Danny Lane is a compelling, NYC-based musician, actor and visual artist, and his band Sofa Club recently released their first EP, “Actual Video.” When he’s not working on a film project (Danny appears in the forthcoming indie film “Secret Everything“) or taking pictures for his excellent tumblr blog, Danny can usually be found hunched over an 80s synth, looking for the perfect sound for one of his upcoming tracks. Danny was kind enough to take the time to chat with us about Sofa Club’s history and the terrific new video for their song, “Gotta, Gotta, Gotta” (check it out below). After you’ve had a chance to read the interview, be sure to spend some time with his impeccable collection of lists.
Listgeeks: How did Sofa Club, as a project come about?
Danny Lane: It started about a year ago – a little over a year ago – when my last band, Paragraph, broke up. I wanted to make music by myself – to see what that was like – but it was hard to do alone, and I needed people to play shows/develop songs with. I asked my friend Dave, one of the best musicians I know, and then he and I got our friend Max to play piano. We tried out a couple of drummers, but we end up going back to electronic drums. So it’s me, Dave and Max.
LG: But you write the majority of the music?
DL: Yeah – I write the majority of the music . . . though we also write and record together at this point.
LG: So on some tracks you’ll do everything, and there are other tracks where it’s more of a collaboration?
DL: Yeah. The collaborating experiences are getting more and more comfortable every time.
LG: So the four songs on the EP – are those all recent?
DL: The songs from the EP that just came out were written and recorded about a year and a half ago. I wrote them on my own, and then recorded a couple of them with Dave and Max, and recorded a couple of them with my friend Billy. Autre Ne Veut did some additional engineering on the EP and recorded Alice Cohen’s keyboard solos on “Gotta, Gotta, Gotta” and “Danny Boy.”
LG: Most of your music has a synth-oriented, 80s aesthetic – do you feel like you share influences with many of the other 80s-inspired artists who are busy at the moment?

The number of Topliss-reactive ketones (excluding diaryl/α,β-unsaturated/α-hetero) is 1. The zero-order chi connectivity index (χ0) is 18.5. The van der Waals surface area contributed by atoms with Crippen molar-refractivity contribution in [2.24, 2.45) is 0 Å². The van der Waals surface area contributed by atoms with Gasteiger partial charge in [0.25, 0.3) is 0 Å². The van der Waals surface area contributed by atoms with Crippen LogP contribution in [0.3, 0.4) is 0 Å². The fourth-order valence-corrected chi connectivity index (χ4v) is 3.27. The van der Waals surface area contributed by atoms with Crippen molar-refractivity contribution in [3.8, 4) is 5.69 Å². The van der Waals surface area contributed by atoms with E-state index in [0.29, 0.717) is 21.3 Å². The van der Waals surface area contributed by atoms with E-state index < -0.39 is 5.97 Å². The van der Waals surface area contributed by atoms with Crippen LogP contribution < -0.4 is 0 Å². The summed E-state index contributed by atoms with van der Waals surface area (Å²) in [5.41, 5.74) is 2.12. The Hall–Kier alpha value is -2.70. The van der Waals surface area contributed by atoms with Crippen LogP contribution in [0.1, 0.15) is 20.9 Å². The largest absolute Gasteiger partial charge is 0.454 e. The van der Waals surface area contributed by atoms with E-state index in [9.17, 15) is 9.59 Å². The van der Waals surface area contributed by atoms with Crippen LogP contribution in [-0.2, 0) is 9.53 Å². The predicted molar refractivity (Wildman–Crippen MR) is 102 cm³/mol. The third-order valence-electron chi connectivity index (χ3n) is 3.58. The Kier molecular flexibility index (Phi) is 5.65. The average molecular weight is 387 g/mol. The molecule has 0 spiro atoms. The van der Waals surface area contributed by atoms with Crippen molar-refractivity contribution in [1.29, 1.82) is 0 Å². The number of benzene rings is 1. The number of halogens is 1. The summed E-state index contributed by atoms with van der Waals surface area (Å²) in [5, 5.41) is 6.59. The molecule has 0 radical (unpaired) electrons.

DL: Probably. You know, I like dance music from any time. The 80s thing is partially a product of the equipment that we use. If we recorded the songs on newer synths, the music wouldn’t sound like it sounds.
LG: Do you use mostly analog synths?
DL: Yep. I also use a recorder from the early 90s – an 8 track recorder – and we used mostly 80s synths and drums machines, otherwise.
LG: Are there specific sounds you like from those eras of music?
DL: Well, the idea for Sofa Club came from the Halloween time of year. I really wanted to make dance music, but spooky dance music, and I wasn’t really finding the sounds for that from modern synths.
LG: For people that don’t know Sofa Club, who would you cite as some of the bands or musicians that have influenced you?
DL: I always say it’s sort of like early Madonna meets Talking Heads. Madonna’s first album – her self-titled record – is probably in my top five records of all time.
LG: What do you see happening with Sofa Club down the line?
DL: Well, Chris Moore – who we mixed the album with – I really want to work with him on something from the ground up. He got involved towards the end of this EP, but I’d love to have the second EP produced, recorded and mixed by him. He had a lot to say about Sofa Club, and I want him to be able to get his voice in there more. Otherwise, I’m hoping to find a label to support a full-length.
LG: How did the “Gotta, Gotta, Gotta” video come about?
DL: Well, I was writing about the conflict between boys and girls, and I always pass this dance studio on the way home from everywhere I go, “Brandy’s Dance Unique.” So I went in there one day, on impulse, and I told them I needed six dancers, and wanted them to choreograph a dance, and I didn’t want to see it until the moment we starting filming. So I choreographed my own dance at home, and the idea was that we’d do both dances at the same time, and let whatever was going to happen happen. We were knocking each other over and stuff. I see a lot of dance studio-oriented videos where the girls are hip and very sweet, and I wanted this to represent Staten Island more. My close friend Marc Maffei directed the video, and as usual did an awesome job.
LG: Did they have a reference for the music you were making?
DL: They just kept saying, “Oh, so you want it weirder? You want it real strange? I think he wants it weirder!”